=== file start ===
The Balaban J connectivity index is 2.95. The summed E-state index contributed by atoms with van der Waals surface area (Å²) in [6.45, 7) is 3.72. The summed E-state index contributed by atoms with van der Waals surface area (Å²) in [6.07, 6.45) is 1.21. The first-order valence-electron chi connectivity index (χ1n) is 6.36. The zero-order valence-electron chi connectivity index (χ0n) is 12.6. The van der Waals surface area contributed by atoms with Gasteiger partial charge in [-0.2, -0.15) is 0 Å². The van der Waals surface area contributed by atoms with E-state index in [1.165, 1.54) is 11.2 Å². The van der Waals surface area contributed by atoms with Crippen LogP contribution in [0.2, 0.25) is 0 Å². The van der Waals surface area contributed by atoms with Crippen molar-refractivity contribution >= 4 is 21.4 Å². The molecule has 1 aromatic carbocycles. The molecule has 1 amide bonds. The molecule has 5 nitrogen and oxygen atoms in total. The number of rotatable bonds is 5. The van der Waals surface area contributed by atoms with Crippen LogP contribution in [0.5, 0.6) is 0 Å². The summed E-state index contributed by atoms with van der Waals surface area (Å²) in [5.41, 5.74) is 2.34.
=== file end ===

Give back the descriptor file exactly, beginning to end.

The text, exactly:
The Balaban J connectivity index is 2.95. The summed E-state index contributed by atoms with van der Waals surface area (Å²) in [6.45, 7) is 3.72. The summed E-state index contributed by atoms with van der Waals surface area (Å²) in [6.07, 6.45) is 1.21. The first-order valence-electron chi connectivity index (χ1n) is 6.36. The zero-order valence-electron chi connectivity index (χ0n) is 12.6. The van der Waals surface area contributed by atoms with Gasteiger partial charge in [-0.2, -0.15) is 0 Å². The van der Waals surface area contributed by atoms with E-state index in [1.165, 1.54) is 11.2 Å². The van der Waals surface area contributed by atoms with Crippen LogP contribution in [0.2, 0.25) is 0 Å². The van der Waals surface area contributed by atoms with Crippen molar-refractivity contribution >= 4 is 21.4 Å². The molecule has 1 aromatic carbocycles. The molecule has 1 amide bonds. The molecule has 5 nitrogen and oxygen atoms in total. The number of rotatable bonds is 5. The van der Waals surface area contributed by atoms with Crippen LogP contribution in [0.5, 0.6) is 0 Å². The summed E-state index contributed by atoms with van der Waals surface area (Å²) in [5.41, 5.74) is 2.34.